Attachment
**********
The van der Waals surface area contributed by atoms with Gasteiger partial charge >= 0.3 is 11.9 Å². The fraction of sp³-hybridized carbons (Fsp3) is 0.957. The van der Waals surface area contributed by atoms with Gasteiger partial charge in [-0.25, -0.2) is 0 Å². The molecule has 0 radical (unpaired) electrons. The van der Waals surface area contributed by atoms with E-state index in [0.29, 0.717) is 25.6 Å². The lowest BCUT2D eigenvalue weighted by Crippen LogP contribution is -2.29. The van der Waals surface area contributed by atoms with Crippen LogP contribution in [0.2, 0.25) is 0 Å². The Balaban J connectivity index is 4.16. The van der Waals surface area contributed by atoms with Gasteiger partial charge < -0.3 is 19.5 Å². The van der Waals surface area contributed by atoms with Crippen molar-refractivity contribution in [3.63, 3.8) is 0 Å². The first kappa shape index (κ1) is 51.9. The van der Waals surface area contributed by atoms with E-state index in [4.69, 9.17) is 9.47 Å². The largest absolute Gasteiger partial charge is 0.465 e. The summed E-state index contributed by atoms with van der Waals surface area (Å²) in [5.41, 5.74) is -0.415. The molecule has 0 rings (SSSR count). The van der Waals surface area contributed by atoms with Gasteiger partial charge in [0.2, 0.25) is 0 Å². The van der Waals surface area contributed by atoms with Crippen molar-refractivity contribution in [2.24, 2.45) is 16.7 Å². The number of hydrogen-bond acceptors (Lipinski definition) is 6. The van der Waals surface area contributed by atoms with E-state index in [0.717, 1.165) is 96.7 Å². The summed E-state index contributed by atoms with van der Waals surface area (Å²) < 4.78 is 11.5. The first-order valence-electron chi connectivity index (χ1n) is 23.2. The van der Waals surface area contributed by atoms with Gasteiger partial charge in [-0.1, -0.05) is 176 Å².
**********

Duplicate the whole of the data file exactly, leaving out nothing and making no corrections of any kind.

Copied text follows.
The van der Waals surface area contributed by atoms with Gasteiger partial charge >= 0.3 is 11.9 Å². The fraction of sp³-hybridized carbons (Fsp3) is 0.957. The van der Waals surface area contributed by atoms with Gasteiger partial charge in [-0.25, -0.2) is 0 Å². The molecule has 0 radical (unpaired) electrons. The van der Waals surface area contributed by atoms with E-state index in [0.29, 0.717) is 25.6 Å². The lowest BCUT2D eigenvalue weighted by Crippen LogP contribution is -2.29. The van der Waals surface area contributed by atoms with Crippen LogP contribution in [0.2, 0.25) is 0 Å². The Balaban J connectivity index is 4.16. The van der Waals surface area contributed by atoms with Gasteiger partial charge < -0.3 is 19.5 Å². The van der Waals surface area contributed by atoms with Crippen molar-refractivity contribution in [3.63, 3.8) is 0 Å². The first kappa shape index (κ1) is 51.9. The van der Waals surface area contributed by atoms with E-state index in [4.69, 9.17) is 9.47 Å². The largest absolute Gasteiger partial charge is 0.465 e. The summed E-state index contributed by atoms with van der Waals surface area (Å²) in [5.41, 5.74) is -0.415. The molecule has 0 rings (SSSR count). The van der Waals surface area contributed by atoms with Gasteiger partial charge in [0.2, 0.25) is 0 Å². The van der Waals surface area contributed by atoms with Crippen molar-refractivity contribution in [2.24, 2.45) is 16.7 Å². The number of hydrogen-bond acceptors (Lipinski definition) is 6. The van der Waals surface area contributed by atoms with E-state index in [0.717, 1.165) is 96.7 Å². The summed E-state index contributed by atoms with van der Waals surface area (Å²) < 4.78 is 11.5. The first-order valence-electron chi connectivity index (χ1n) is 23.2. The van der Waals surface area contributed by atoms with Gasteiger partial charge in [-0.1, -0.05) is 176 Å².